N2 - During the last 17 years, considerable advancements have been achieved in the production of pigs, transgenic and non-transgenic, by methods of somatic cell nuclear transfer, in vitro fertilisation, intracytoplasmic sperm injection, microinjection and sperm-mediated gene transfer by artificial insemination. Therefore, a review of the overall efficiency for the developmental competence of embryos produced by these in vitro methods would be useful in order to obtain a more thorough overview of this growing area with respect to its development and present status. In this review a meta-analysis was used to analyse data collected from all published articles with a focus on zygotes and embryos for transfer, pregnancy, full-term development and piglets born. It was generally concluded that an increasing level of in vitro manipulation of porcine embryos decreased the overall efficiency for production of piglets. The techniques of nuclear transfer have been developed markedly through the increasing number of studies performed, and the results have become more stable. Prolonged in vitro culture period did not lead to any negative effect on nuclear transfer embryos after their transfer and it resulted in a similar or even higher litter size. More complete information is needed in future scientific articles about these in vitro manipulation techniques to establish a more solid basis for the evaluation of their status and to reveal and further investigate any eventual problems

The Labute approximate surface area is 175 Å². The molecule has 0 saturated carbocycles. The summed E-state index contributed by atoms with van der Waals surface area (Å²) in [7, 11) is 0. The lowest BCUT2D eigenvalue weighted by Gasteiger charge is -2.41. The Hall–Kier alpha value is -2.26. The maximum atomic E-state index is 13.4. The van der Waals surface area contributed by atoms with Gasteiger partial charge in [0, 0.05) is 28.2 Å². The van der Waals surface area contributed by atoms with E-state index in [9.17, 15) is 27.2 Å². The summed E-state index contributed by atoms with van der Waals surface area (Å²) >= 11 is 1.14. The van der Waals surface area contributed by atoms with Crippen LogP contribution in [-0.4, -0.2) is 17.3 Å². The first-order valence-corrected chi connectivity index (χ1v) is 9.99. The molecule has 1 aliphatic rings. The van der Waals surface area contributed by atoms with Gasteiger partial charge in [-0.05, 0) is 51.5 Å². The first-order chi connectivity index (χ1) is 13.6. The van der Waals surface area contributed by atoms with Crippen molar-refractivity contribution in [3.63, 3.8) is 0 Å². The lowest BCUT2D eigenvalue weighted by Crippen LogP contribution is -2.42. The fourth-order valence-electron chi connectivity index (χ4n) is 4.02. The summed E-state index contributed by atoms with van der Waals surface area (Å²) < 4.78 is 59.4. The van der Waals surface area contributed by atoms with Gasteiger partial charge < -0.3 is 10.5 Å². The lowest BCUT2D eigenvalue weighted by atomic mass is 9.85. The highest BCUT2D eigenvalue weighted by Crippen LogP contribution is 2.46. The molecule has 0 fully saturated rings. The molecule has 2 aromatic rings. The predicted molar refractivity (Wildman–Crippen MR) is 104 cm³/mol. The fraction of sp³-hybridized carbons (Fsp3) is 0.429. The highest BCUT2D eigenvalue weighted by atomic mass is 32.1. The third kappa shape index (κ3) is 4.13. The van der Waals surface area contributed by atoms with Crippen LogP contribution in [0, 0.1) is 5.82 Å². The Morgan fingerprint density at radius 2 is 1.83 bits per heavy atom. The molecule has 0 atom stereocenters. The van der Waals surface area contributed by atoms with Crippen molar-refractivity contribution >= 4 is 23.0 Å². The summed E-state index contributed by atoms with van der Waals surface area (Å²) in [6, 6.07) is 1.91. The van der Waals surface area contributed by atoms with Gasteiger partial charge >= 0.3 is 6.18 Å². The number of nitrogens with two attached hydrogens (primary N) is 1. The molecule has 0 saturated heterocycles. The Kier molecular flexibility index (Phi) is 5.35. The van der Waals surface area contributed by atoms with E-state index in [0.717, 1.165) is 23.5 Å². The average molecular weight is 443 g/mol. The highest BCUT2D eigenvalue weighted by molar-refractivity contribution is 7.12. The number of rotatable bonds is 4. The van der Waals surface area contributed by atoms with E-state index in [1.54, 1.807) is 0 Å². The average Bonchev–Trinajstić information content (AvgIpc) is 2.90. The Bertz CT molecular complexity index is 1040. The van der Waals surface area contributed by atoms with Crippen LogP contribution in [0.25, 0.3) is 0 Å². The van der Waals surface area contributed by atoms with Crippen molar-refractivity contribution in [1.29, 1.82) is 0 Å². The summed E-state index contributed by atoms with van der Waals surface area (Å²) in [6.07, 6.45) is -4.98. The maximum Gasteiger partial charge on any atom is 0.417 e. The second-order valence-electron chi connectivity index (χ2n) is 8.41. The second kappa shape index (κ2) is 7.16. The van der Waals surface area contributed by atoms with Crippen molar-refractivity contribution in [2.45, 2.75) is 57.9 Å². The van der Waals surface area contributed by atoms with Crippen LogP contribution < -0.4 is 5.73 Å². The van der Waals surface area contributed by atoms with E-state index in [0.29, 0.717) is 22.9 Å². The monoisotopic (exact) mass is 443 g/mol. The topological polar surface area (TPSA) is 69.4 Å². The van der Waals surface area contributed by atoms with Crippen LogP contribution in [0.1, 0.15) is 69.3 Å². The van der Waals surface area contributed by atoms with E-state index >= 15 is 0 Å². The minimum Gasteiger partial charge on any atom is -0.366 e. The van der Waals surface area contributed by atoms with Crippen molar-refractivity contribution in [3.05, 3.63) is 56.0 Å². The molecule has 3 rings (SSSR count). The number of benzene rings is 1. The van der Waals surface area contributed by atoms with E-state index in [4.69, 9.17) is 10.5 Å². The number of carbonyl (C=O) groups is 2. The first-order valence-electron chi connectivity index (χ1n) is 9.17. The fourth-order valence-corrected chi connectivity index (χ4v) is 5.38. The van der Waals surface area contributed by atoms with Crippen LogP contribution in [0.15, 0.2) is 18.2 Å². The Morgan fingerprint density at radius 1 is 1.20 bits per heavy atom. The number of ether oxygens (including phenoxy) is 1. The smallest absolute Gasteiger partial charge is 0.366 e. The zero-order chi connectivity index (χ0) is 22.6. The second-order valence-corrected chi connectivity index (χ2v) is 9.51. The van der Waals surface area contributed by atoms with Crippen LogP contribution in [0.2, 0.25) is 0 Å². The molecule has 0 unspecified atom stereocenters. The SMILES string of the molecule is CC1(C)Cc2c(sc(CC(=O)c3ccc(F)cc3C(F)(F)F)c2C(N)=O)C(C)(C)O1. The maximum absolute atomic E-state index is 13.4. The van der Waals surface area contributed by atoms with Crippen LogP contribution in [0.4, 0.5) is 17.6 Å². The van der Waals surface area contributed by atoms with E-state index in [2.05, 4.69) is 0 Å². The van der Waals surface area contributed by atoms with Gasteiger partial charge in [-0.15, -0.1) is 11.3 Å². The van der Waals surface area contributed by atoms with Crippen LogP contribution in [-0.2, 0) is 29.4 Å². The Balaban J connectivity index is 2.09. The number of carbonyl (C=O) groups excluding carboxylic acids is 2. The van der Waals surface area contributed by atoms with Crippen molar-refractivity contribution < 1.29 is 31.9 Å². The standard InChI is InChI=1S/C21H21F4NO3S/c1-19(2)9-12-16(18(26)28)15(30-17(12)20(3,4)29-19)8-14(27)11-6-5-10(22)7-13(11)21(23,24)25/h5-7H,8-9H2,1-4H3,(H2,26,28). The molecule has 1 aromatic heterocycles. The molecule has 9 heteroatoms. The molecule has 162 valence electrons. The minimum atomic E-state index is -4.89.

AB - During the last 17 years, considerable advancements have been achieved in the production of pigs, transgenic and non-transgenic, by methods of somatic cell nuclear transfer, in vitro fertilisation, intracytoplasmic sperm injection, microinjection and sperm-mediated gene transfer by artificial insemination. Therefore, a review of the overall efficiency for the developmental competence of embryos produced by these in vitro methods would be useful in order to obtain a more thorough overview of this growing area with respect to its development and present status. In this review a meta-analysis was used to analyse data collected from all published articles with a focus on zygotes and embryos for transfer, pregnancy, full-term development and piglets born. It was generally concluded that an increasing level of in vitro manipulation of porcine embryos decreased the overall efficiency for production of piglets. The techniques of nuclear transfer have been developed markedly through the increasing number of studies performed, and the results have become more stable. Prolonged in vitro culture period did not lead to any negative effect on nuclear transfer embryos after their transfer and it resulted in a similar or even higher litter size. More complete information is needed in future scientific articles about these in vitro manipulation techniques to establish a more solid basis for the evaluation of their status and to reveal and further investigate any eventual problems

U2 - 10.1071/RD13329

DO - 10.1071/RD13329

M3 - Journal article

C2 - 25482653

VL - 27

SP - 429

EP - 439

JO - Reproduction, Fertility and Development

JF - Reproduction, Fertility and Development

SN - 1031-3613

ER -